So having a player Macrovision free is a must if you ever want to play through your VCR or through a TV Projector.
I think they have stopped using RCE encoding, but there is no way to tell. Interestingly enough, there are a fair number of Region 4 NTSC disks (eg. Clash of the Titans) released in Australia and the ability to cope with NTSC (Never Twice the Same Colour) video standard is an important feature.
My living room has the Panasonic 76cm 100Hz Widescreen TV.
Was my big purchase of 2002 after living with the 34cm Kitchen TV for six months after the Sharp 63cm TV finally died.
I expect my next TV to be a Plasma screen.
And the price?
$570 I seem to recall...
Anyone have any experience or thoughts on the following Sony player?
Sony DVPNC615 for A$250-00.
(Clearance Price - was $499 save 50%)
Features include MP3 Playback, with Twin Laser Pick-Up provides the sharpest picture and clearest sound, Multi Disc Resume (memory to 6 discs) and Dynamic Tilt Compensation ensures exceptional laser accuracy for the clearest RF Signal, even with warped or scratched discs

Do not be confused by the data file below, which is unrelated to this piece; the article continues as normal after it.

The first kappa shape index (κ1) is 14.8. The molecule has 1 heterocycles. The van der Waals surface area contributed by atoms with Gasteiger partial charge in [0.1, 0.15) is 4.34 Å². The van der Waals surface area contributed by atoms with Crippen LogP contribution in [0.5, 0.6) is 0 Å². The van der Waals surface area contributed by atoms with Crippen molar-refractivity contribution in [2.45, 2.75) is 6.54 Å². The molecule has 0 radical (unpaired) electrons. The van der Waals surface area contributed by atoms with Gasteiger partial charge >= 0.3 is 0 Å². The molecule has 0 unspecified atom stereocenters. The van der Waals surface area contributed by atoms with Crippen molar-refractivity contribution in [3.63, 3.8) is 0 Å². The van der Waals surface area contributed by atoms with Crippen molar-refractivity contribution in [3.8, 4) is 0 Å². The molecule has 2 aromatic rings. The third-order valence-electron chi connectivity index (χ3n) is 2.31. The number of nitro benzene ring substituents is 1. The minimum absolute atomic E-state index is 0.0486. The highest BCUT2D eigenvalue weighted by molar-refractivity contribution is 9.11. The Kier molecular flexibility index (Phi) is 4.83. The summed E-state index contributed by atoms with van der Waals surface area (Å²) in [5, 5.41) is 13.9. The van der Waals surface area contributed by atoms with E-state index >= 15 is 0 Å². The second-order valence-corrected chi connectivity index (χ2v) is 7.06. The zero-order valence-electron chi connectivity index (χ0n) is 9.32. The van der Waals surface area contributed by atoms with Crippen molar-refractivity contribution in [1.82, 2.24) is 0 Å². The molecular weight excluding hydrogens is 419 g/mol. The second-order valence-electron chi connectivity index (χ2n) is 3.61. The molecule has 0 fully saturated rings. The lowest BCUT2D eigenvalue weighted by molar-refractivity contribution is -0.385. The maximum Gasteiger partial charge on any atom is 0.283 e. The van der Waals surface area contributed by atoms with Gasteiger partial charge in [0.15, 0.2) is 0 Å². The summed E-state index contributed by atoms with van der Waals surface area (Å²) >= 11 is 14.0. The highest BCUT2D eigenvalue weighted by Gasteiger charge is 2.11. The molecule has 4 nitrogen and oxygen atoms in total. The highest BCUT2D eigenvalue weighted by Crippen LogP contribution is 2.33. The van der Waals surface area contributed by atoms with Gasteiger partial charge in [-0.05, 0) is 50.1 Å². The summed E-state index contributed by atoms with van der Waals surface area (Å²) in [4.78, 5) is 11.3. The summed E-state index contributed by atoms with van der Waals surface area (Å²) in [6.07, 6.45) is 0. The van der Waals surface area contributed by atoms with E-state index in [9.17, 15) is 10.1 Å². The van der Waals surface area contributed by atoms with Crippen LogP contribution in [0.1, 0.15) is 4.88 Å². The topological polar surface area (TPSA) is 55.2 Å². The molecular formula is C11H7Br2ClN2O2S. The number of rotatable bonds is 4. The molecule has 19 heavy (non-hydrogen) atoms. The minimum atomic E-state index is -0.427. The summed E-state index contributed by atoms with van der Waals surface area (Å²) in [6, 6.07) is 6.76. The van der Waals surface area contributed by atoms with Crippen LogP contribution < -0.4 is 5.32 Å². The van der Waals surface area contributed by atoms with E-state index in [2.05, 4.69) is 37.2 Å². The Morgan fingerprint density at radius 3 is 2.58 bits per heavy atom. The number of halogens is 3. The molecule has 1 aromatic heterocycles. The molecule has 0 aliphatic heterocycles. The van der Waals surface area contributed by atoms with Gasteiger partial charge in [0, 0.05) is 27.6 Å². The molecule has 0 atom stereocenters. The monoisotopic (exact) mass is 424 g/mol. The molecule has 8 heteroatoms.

5 Disc DVD Player
- DVD Video, DVD+R, Video CD, DVD-R/RW (Video Mode)
- CD, CD-R/RW & MP3 Playback
- Digital Video Enhancer
- Multi Disc Resume
- Precision Drive 2 Mechanism
- Twin Laser Pick up
- Dynamic Tilt Compensation
- Block Noise Reduction
- Custom Picture Modes
- Advanced Smooth Scan
- Multi Mode Playback Dial on Front Panel
- Multi Brand TV Remote Control
- Control Bar
- Instant Replay
- Quick Set Up
The only difference I can see is the new model Sony DVPNC625B for A$349-00. (Was RRP $429 Save $80-00) has DTS output.
Is DTS worth the extra A$99?
Only the fact that a lot of movies and Music Videos are coming out with DTS.
Eagles - Hell Freezes Over is only in stereo or DTS. (I have Dolby Digital so can only play in stereo :cry: )
My existing Hitekker DVD player has DTS, so if I buy a more expensive branded DVD player it should also be able to decode DTS.
I might have to think about buying a Home Theatre System so I have the speakers to benefit from DTS, although this is starting to get expensive for a bedroom system. :?
For the record, I tried to record a dvd through my VCR and it didn't work.
That's a Sony model. :cry: